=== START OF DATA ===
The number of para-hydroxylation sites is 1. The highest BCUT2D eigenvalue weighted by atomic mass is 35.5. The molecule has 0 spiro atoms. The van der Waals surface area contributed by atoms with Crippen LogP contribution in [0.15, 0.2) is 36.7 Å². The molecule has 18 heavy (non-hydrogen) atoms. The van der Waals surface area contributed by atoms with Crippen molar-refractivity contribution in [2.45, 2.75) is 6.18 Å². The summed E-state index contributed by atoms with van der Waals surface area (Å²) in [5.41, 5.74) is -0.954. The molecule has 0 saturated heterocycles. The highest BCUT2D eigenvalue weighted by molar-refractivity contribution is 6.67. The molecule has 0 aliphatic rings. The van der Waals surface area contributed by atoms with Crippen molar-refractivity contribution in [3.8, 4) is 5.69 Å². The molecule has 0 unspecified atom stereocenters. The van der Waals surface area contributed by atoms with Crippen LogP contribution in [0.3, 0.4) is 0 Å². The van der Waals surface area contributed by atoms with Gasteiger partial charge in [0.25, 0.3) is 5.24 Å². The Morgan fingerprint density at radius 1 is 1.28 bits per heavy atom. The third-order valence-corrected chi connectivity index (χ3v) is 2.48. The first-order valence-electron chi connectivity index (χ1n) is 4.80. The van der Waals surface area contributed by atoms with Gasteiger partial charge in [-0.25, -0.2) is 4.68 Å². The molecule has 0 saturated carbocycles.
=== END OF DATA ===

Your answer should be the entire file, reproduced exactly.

The number of para-hydroxylation sites is 1. The highest BCUT2D eigenvalue weighted by atomic mass is 35.5. The molecule has 0 spiro atoms. The van der Waals surface area contributed by atoms with Crippen LogP contribution in [0.15, 0.2) is 36.7 Å². The molecule has 18 heavy (non-hydrogen) atoms. The van der Waals surface area contributed by atoms with Crippen molar-refractivity contribution in [2.45, 2.75) is 6.18 Å². The summed E-state index contributed by atoms with van der Waals surface area (Å²) in [5.41, 5.74) is -0.954. The molecule has 0 saturated heterocycles. The highest BCUT2D eigenvalue weighted by molar-refractivity contribution is 6.67. The molecule has 0 aliphatic rings. The van der Waals surface area contributed by atoms with Crippen molar-refractivity contribution in [3.8, 4) is 5.69 Å². The molecule has 0 unspecified atom stereocenters. The van der Waals surface area contributed by atoms with Crippen LogP contribution in [0.3, 0.4) is 0 Å². The van der Waals surface area contributed by atoms with Gasteiger partial charge in [0.25, 0.3) is 5.24 Å². The Morgan fingerprint density at radius 1 is 1.28 bits per heavy atom. The third-order valence-corrected chi connectivity index (χ3v) is 2.48. The first-order valence-electron chi connectivity index (χ1n) is 4.80. The van der Waals surface area contributed by atoms with Gasteiger partial charge in [-0.25, -0.2) is 4.68 Å². The molecule has 0 saturated carbocycles.